48 Hours In Tallin, Estonia - IMBOLDN
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You may not have heard of Tallinn, but the capital of Estonia is a beautiful city steeped in history and surprisingly close to some of the most popular destinations in Europe. It’s only 43 miles south from Helsinki to Tallinn, which sits on the southern edge of the Gulf of Finland. Work Tallinn into a larger itinerary (it’s quite easy to go Hamburg to Copenhagen to Stockholm to Tallinn via Eurostar and the ferry, for example) or head straight to Helsinki or Stockholm and then catch a boat across the water.

Arriving in Tallinn is like stepping back in time. The city is still ringed by a protective wall dating back to medieval times and the cobblestone streets are every bit as charming as you might expect. Still, this is not some quaint village forgotten by the modern world. The population currently sits at some 430,000 people and innovation abounds, providing the perfect counterpoint for tourists hoping to encounter a memorable mix of old and new.

Book a Room

Charm abounds at Hotel CRU, a unique spot with four-star hospitality, great food (the head chef represented Estonia in the esteemed Bocuse d’Or), and tons of architectural detail. Revel in the limestone walls and wooden beams adorning your room, then meet your friends in the courtyard to sip coffee and relax. It’s a similar vibe at the Schlössle Boutique Hotel in Tallinn’s Old Town, where antiques and luxury coexist.

Innovative dishes at Restaurant Cru

For something totally different, check out Hotel L’Ermitage, a 122-room hotel with distinctly contemporary décor and angular facade, or book one of the Kuninga Apartments to get a feel for local life. The Old Chapel apartment is particularly enthralling; it was built in 1461 and is just a one-minute walk from the Town Hall Square.

The modern facade of Hotel L’Ermitage

Dine & Drink

You haven’t had pancakes until you’ve had them at Kompressor, where the crepe-like flapjacks are folded over a wide array of fillings ranging from tomatoes, feta cheese, and pesto sauce to halva, cherries, and quark cream.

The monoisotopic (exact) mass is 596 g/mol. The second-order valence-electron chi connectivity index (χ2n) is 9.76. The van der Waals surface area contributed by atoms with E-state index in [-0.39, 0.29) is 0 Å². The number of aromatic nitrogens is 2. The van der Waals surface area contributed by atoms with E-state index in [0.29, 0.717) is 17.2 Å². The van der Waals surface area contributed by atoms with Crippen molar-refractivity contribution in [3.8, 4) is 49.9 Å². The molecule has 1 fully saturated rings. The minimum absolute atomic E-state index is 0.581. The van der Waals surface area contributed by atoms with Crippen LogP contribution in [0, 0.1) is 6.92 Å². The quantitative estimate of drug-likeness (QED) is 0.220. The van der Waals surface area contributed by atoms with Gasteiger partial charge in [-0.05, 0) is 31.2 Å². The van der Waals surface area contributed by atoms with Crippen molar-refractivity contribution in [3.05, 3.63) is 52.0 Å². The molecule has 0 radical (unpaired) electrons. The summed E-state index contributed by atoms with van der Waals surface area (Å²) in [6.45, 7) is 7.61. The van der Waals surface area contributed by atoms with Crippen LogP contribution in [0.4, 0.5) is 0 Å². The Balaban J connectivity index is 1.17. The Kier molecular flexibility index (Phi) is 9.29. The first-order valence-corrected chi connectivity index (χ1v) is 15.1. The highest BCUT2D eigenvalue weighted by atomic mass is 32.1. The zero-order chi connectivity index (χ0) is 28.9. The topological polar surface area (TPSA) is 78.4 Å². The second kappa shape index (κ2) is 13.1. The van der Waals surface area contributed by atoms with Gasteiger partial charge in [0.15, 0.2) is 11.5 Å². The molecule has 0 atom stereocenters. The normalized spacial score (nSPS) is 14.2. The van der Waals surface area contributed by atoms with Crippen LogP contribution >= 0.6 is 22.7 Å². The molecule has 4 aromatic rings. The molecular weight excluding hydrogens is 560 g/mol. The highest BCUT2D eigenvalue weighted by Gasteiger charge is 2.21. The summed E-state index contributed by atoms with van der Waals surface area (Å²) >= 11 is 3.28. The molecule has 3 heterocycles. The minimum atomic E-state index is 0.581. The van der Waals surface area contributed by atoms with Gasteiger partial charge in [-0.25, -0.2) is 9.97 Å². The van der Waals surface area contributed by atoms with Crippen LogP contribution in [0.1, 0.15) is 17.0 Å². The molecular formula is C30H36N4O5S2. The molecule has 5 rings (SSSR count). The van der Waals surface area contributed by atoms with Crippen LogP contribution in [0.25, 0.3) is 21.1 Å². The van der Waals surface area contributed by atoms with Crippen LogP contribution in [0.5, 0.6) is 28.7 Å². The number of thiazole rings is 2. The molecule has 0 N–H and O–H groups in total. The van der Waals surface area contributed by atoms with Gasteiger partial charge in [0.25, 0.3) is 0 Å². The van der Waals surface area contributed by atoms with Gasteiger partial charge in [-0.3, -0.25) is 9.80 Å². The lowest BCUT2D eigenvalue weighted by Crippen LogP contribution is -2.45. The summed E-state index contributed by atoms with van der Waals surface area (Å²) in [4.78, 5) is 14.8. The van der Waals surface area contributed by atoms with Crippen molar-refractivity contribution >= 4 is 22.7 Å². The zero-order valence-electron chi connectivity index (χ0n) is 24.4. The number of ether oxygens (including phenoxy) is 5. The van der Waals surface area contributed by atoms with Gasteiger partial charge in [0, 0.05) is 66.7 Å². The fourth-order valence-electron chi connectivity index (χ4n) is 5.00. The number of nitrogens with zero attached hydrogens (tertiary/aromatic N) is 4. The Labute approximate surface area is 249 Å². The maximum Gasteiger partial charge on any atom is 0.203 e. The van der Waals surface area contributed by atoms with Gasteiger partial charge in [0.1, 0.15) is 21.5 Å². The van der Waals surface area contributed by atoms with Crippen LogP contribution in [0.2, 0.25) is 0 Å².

The menu at Lido boasts a jaw-dropping 200 dishes, all “made with love” using high-quality ingredients. From solyanka, a Russian sweet-and-sour beef soup, to salmon shashlik to vareniki dumplings stuffed with potatoes and smoked meat, there’s a little something for everyone—and it’s all available for ridiculously affordable prices.

Step back in time at Olde Hansa

Catch the medieval spirt at Olde Hansa. Their Master Cook’s feast night features 17 dishes all served tableside for just 42 Euros per person. It’s more than a meal, it’s an experience. On the other end of the spectrum sits Restaurant O, a Baltic-inspired fine dining establishment that turns regional delicacies into delectable creations that have won countless awards. The plating is stunning and the flavors sublime.

For drinks, grab a tankard of ale at III Draakon (side of elk meat soup or cabbage pasty optional), sift through the biggest collection of wine in the region at Gloria Veinikelder, or sip on one of dozens of draft and bottled beers in the cozy living room-like surroundings of Koht.

See the Sights

As is the case in every Nordic country, spas and saunas are a way of life in Estonia. You’ll find one (or both) in almost every hotel as well as standalone businesses offering hot, fragrant spaces for relaxation and rejuvenation.

To get a glimpse into Tallinn’s rough past, walk the Culture Kilometer, a fascinating 2.5-kilometer path lined with industrial remnants and factories-turned-museums with lots of impressive graffiti lining the way. Lengthen your jaunt to include a trip to Toompea Castle, the longstanding center of power in Estonia, and you’ll have a vantage point from which you can look over much of the city below. Alexander Nevsky Cathedral is also on Toompea Hill; the Russian Orthodox, completed in 1900, still hosts services and its 11 bells are iconic in Tallinn.

Stop & Shop

Raekoja Plats is also known as Tallinn’s Town Hall Square. The historic center once served as a gathering place for community meetings and at least one execution, but today it’s where locals go for open-air concerts and festivals, and markets, including a magical Christmas extravaganza.

Whether you’re hunting for childrens’ clothes or street food, you can find it at Balti Jaam Market. There are some 300 vendors hawking their wares; most are inside but there are kiosks around the building too. Also worth visiting: Telliskivi Indie Shops, an indoor collection of vintage stores, eco-beauty brands, artists, and design shops perfect for hipsters or people who just want to shop like one.

Tallinn’s Town Hall Square

What to Know Before You Go

  • The Best Way to Travel: If you’re traveling to Tallinn from inside Europe, this is a great time to hop on a train and/or ferry. Otherwise, you can fly into Tallinn Airport, which has direct flights to most European capitals (you’ll have to connect if you’re coming from North America) and is just 4km from the city.
  • When to Go: Winter in Estonia is quite chilly with a decent chance of sleet and snow, so plan to travel to Tallinn between late May and mid-September for the best weather—unless you’re going to ski, of course, in which case December is perfect.
  • Local Currency: Euro
  • Native Language: Estonian
  • How to Get Around: Taxis can be pricey and driving is a pain, but public transportation is both easy and cheap. Also popular: bike rental.
  • Plan To: Take a Tallinn Free Tour with young locals whose stories rival the awesome scenery.
  • Here’s a Hint: WiFi is free thoughout Tallinn, so feel free to get a European plan before you travel so you can upload all your sweet shots to the ‘Gram.